Neuroscientist Paul Thompson is one of those researchers studying brain structure and IQ, but that wasn’t what he planned on when he started his lab at UCLA: he focused on the wave of changes in the brain that characterize Alzheimer’s and schizophrenia. Because serious cognitive deficits accompany both of those diseases, however, Thompson and his collaborators tested cognitive function in their subjects. When they began to look more closely for variables that correlated with brain structure, they found that intelligence seemed to be among the most significant. “IQ came in as a key factor that determines how the brain looks,” Thompson says.
Scientists who study intelligence typically define it in comparative terms, as a general cognitive ability measured against a mean. A quantifiable “general intelligence factor,” known as g, can be statistically extracted from scores on a battery of intelligence tests. While some people clearly have particular areas of talent, those who score well on one test are likely to score well on others as well, reflecting a higher g.
Researchers have yet to find a simple neural explanation for g. In 2001, Thompson showed that it is correlated with volume in the frontal cortex, a result consistent with a number of studies that have linked intelligence to overall brain size. But size is a crude measure: while larger brains may be smarter on average, it’s not clear if that’s because they have more nerve cells, more connections between cells, or more of the fibers that carry neural signals. Any of these factors can result in a larger brain or thicker cortex, but neither of these things is necessary for great intelligence. Studies of Albert Einstein’s brain, for example, have found that it was typical in size, or even a bit on the small side. (It was missing a wrinkle in the inferior parietal lobe, which is behind the frontal cortex; some have speculated that this quirk allowed the neurons in that region to communicate more effectively.)
As structural brain imaging has become more sophisticated, scientists have focused on sections of the brain involved in specific tasks, including sensory processing, memory, attention, and decision making. Different studies have connected different areas with intelligence, however, making it difficult to come to an overarching conclusion about its anatomical basis.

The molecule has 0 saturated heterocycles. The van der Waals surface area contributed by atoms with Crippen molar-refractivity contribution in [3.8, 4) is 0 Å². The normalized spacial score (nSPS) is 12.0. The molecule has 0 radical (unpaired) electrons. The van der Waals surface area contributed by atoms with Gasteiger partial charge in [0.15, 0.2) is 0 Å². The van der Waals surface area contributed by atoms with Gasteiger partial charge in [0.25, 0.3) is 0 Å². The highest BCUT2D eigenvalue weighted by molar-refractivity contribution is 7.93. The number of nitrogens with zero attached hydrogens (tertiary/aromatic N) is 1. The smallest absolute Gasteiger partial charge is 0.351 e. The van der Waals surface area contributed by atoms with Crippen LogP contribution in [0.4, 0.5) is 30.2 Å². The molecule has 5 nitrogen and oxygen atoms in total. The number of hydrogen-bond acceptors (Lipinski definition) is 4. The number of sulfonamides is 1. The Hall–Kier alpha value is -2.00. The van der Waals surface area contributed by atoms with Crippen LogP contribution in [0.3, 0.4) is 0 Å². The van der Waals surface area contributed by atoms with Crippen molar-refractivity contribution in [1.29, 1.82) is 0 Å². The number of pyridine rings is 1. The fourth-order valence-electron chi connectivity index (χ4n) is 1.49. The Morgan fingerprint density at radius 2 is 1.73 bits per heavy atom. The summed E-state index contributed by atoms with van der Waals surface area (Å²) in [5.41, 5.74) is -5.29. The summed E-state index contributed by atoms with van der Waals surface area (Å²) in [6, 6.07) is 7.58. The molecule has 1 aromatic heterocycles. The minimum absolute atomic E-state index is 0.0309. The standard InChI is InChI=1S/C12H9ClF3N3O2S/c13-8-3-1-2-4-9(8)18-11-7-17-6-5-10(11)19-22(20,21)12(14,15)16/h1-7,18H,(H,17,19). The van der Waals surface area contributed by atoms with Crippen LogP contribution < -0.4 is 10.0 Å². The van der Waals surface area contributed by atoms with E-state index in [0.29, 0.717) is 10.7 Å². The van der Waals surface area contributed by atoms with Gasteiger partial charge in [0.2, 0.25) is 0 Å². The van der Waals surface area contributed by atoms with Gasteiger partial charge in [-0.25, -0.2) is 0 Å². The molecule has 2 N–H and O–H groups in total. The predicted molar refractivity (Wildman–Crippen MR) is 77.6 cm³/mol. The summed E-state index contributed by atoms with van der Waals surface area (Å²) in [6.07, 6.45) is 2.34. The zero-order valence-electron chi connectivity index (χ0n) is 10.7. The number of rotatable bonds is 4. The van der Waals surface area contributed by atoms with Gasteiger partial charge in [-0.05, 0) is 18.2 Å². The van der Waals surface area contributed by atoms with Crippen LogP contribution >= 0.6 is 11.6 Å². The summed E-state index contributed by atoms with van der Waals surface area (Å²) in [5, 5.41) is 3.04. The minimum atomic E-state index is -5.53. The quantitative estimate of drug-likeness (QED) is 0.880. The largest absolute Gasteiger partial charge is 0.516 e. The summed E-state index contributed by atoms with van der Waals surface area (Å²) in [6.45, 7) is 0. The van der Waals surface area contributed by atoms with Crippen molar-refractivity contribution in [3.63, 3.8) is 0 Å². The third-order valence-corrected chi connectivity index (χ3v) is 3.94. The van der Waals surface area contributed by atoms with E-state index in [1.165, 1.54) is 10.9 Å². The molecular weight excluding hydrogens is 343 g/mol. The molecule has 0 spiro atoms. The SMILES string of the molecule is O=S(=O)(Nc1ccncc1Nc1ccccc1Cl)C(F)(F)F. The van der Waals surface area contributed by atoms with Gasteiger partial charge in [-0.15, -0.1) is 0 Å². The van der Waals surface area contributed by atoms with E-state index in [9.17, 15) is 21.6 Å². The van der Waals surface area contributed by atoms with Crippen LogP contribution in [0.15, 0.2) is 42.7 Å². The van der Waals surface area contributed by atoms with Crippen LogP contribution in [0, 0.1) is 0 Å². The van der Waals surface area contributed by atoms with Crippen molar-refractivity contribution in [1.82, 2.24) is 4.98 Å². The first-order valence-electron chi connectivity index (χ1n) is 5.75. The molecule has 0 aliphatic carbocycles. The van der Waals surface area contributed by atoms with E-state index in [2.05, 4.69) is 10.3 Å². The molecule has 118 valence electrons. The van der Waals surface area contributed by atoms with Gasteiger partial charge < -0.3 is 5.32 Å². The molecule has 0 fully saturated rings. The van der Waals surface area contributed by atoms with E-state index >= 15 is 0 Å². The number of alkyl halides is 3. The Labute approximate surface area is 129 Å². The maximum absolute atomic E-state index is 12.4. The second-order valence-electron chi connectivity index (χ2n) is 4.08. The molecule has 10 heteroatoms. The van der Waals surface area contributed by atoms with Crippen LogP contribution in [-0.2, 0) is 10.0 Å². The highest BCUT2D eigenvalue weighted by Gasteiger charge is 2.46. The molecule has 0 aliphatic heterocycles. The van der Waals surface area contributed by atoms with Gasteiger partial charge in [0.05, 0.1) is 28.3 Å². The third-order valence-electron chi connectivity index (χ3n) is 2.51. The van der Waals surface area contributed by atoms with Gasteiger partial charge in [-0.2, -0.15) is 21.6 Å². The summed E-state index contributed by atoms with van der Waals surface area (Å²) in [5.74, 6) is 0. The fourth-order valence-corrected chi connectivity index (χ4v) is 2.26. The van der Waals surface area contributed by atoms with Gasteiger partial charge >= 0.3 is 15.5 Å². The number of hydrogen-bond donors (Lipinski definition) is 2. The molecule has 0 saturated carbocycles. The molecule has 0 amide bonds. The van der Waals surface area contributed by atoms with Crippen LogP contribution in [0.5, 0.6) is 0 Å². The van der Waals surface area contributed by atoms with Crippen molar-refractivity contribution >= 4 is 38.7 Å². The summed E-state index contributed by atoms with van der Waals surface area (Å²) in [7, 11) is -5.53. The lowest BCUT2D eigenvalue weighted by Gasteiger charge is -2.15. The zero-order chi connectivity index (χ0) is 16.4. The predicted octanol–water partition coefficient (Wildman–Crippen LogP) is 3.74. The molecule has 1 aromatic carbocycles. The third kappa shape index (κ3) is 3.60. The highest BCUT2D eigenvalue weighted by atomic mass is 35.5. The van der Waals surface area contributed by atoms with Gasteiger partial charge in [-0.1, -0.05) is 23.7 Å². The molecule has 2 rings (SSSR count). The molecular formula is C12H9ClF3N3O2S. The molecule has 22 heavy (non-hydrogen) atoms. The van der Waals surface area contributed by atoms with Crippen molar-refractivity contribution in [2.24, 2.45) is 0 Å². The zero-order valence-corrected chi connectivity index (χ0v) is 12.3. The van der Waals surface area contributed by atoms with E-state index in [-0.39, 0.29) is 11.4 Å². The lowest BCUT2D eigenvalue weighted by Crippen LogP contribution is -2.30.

But what if the key to intelligence is neither an individual area of the brain nor its total volume but the network over which information is transmitted and integrated? In 2007, Jung and Richard Haier, now professor emeritus of psychology at the University of California, Irvine, developed the first comprehensive theory drawn from neuroimaging of how the brain gives rise to intelligence. Gathering information from 37 published papers that had used imaging to study intelligence, they mapped out the brain areas that had been pinpointed in at least a third of the studies to sketch a network of regions spanning the frontal and parietal lobes.
The network consists of about 10 nodes, or clusters of cells, that had been linked to attention, working memory, and facial recognition, among other cognitive functions. Applying existing theories of how information flows in the brain, Jung and Haier hypothesized that neural signals travel from nodes near the back of the brain, where sensory data is collected and synthesized, to those in the frontal lobes, which are responsible for decision making and planning. The connections between these nodes, they argued, are just as critical as the nodes themselves. “If the nodes of a network aren’t communicating effectively and efficiently, then the network won’t function efficiently,” says Jung.